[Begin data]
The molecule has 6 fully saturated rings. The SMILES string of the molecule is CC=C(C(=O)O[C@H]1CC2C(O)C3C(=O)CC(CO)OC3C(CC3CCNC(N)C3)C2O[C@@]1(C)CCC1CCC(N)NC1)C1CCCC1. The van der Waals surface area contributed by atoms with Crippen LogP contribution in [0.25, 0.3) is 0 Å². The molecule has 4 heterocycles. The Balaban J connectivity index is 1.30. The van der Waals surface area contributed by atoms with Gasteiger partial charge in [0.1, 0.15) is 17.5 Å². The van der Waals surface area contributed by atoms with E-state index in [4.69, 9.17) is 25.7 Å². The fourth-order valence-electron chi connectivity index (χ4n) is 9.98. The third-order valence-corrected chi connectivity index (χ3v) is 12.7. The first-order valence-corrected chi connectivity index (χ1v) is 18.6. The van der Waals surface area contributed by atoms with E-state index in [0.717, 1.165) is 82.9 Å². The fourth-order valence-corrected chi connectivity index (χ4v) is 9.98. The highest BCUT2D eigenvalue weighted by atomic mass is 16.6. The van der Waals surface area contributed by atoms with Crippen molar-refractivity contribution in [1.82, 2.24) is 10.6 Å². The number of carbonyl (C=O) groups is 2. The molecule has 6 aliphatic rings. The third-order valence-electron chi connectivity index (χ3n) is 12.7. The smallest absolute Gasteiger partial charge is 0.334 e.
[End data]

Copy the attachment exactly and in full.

The molecule has 6 fully saturated rings. The SMILES string of the molecule is CC=C(C(=O)O[C@H]1CC2C(O)C3C(=O)CC(CO)OC3C(CC3CCNC(N)C3)C2O[C@@]1(C)CCC1CCC(N)NC1)C1CCCC1. The van der Waals surface area contributed by atoms with Crippen LogP contribution in [0.25, 0.3) is 0 Å². The molecule has 4 heterocycles. The Balaban J connectivity index is 1.30. The van der Waals surface area contributed by atoms with Gasteiger partial charge in [0.1, 0.15) is 17.5 Å². The van der Waals surface area contributed by atoms with E-state index in [4.69, 9.17) is 25.7 Å². The fourth-order valence-electron chi connectivity index (χ4n) is 9.98. The third-order valence-corrected chi connectivity index (χ3v) is 12.7. The first-order valence-corrected chi connectivity index (χ1v) is 18.6. The van der Waals surface area contributed by atoms with E-state index in [0.717, 1.165) is 82.9 Å². The fourth-order valence-corrected chi connectivity index (χ4v) is 9.98. The highest BCUT2D eigenvalue weighted by atomic mass is 16.6. The van der Waals surface area contributed by atoms with Crippen molar-refractivity contribution in [1.82, 2.24) is 10.6 Å². The number of carbonyl (C=O) groups is 2. The molecule has 6 aliphatic rings. The third-order valence-electron chi connectivity index (χ3n) is 12.7. The smallest absolute Gasteiger partial charge is 0.334 e.